Voters fight back: Guilford GOP accuser sued for defamation

This isn't Salem in the 17th Century, and false accusations have consequences:

William Clark Porter IV, who is named as the defendant in the lawsuit, could not be reached for comment. Porter is committee chairman of the Guilford County Republican Party. He accused nine voters of casting ballots in another state, eight of voting with felony convictions and said one deceased person voted.

Karen Niehans, 74, and her husband Sam Niehans, plaintiffs in the lawsuit, were both accused of voting in two states. They moved to Jamestown in 2016 to be closer to family and both of the claims against them were found to be without merit. “This was personal,” Karen Niehans said. “My democratic right to vote was challenged. It’s as if someone was saying that I was less than others, that my voice shouldn’t count. That’s just plain wrong to do to someone and I am not going to take it. I want to make sure that this doesn’t happen to anyone else.”

I hope this dude gets raked over the legal coals, and I also hope there is some evidence uncovered of monetary compensation from state GOP officials for leveling these false allegations. So tired of their unethical behavior, and having to watch them get away with it, over and over again.

Digging deeper into wind farm opposition

Lisa Sorg skewers John Droz for his disingenuous deceptions:

However, the tone of the letter — histrionic and at times, sycophantic —and even the punctuation are similar to that in Droz’s blogs and articles. Reached by email, Droz did not answer a direct question about any involvement in drafting the letter. Instead, he wrote: “I have no problem with communicating with journalists who are making an honest effort to objectively describe a situation. However, years ago I made it clear to you that I was never a real estate developer — yet you continue to include that falsehood in your correspondences.”

(Droz’s online “real-estate focused resume” says he owns and has renovated numerous properties in New York State. He also claims to have co-founded one of the largest real estate companies in central New York. He also writes that in the 1980s he taught a widely acclaimed course on “How to Succeed in Real Estate Investing.”

Yeah, not sure how much of that resume is fact vs fiction. It does say he's a member of Mensa, which is difficult to swallow, after engaging in a few online debates with him. Pretty sure there's less there than meets the eye, if you catch my drift. But back to the notorious letter and its dubious claims:

Wednesday News: BergerMoore loses in court, again

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COURT APPEARS TO PUT TEMPORARY BLOCK ON CABINET CONFIRMATIONS (WRAL-TV) -- A three-judge Superior Court panel appears to have delayed state Senate confirmation hearings on Gov. Roy Cooper's cabinet pending further hearings on whether a new law giving the General Assembly a say in those appointments is constitutional. Judges Jesse Caldwell of Gaston County, Todd Burke of Forsyth County and Jeff Foster of Pitt County held a hearing in the case via telephone late Tuesday afternoon. The dispute between Cooper and the state Senate stems from a law the Republican-controlled General Assembly passed in December. It grants the Senate the power to accept or reject cabinet appointments by the governor. That law passed shortly after Cooper, a Democrat, ousted Republican Gov. Pat McCrory. McCrory signed off on the bill shortly before his term expired.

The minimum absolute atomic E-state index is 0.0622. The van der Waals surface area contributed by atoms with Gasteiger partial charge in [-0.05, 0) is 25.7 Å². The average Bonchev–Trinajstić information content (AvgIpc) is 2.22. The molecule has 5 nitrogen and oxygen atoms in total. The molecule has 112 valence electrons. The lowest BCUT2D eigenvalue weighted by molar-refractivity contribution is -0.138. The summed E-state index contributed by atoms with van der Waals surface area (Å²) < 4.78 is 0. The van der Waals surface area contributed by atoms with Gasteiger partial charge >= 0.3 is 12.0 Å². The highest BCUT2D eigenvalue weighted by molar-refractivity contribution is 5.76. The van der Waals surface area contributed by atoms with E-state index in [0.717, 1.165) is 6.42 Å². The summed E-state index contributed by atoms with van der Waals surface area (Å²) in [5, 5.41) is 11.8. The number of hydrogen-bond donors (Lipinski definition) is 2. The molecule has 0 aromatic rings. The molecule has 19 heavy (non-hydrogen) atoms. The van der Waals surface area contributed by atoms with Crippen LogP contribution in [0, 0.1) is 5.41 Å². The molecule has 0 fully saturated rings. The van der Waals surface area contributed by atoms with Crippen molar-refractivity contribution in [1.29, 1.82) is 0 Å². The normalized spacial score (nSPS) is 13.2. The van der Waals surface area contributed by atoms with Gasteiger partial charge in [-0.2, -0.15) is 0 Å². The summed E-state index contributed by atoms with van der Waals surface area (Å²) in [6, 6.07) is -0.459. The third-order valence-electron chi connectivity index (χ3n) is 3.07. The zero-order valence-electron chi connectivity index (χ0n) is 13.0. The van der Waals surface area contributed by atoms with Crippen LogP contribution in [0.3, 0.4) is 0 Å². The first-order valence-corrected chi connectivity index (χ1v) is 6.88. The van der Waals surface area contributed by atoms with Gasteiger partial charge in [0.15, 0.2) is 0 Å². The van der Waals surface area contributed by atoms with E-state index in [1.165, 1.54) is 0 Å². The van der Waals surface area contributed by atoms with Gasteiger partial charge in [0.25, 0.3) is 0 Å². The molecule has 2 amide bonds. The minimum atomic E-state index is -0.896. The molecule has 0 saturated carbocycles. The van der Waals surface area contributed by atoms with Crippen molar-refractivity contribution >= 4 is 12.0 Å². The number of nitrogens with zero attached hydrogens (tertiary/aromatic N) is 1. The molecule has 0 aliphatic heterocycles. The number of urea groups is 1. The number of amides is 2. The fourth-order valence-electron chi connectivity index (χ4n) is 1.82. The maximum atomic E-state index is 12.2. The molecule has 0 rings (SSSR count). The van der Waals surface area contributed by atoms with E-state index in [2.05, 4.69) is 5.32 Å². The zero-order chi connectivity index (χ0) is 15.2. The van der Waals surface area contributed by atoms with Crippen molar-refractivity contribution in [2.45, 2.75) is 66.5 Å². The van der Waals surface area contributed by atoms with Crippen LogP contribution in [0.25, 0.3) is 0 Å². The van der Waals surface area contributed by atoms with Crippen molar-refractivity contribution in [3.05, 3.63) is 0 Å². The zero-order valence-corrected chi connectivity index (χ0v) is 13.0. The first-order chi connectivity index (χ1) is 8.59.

http://www.wral.com/court-appears-to-put-temporary-block-on-cabinet-confirmations/16512351/

Republicans hate eminent domain, except when they love it

The Atlantic Coast Pipeline has more rights than citizens:

(1) Corporations, bodies politic or persons have the power of eminent domain for the construction of railroads, power generating facilities, substations, switching stations, microwave towers, roads, alleys, access railroads, turnpikes, street railroads, plank roads, tramroads, canals, telegraphs, telephones,communication facilities, electric power lines, electric lights, public water supplies, public sewerage systems, flumes, bridges, facilities related to the distribution of natural gas, and pipelines or mains originating in North Carolina for the transportation of petroleum products, coal, natural gas, limestone or minerals.

Underlined text is new, and text that has been struck through is being removed. Republicans are pretty much letting the pipeline company steal people's property, and (once again) the faux Libertarian "property rights" crowd at Civitas and JLF are exercising selective silence on one of their biggest issue platforms.

Josh Stein joins lawsuit opposing Trump's Muslim ban

Because fighting injustice is part of the job:

“President Trump’s executive order undermines the core American value of religious tolerance, and it makes us less safe,” Stein said in a statement released Monday. “It signals to the world that America sees all Muslims as terrorists, strengthening ISIS’s propaganda and efforts to recruit terrorists.

“Not only is Trump doing immeasurable damage to our country’s standing, he’s doing it in a way that is unconstitutional. That is why I will join my colleagues in taking action.”

What he said.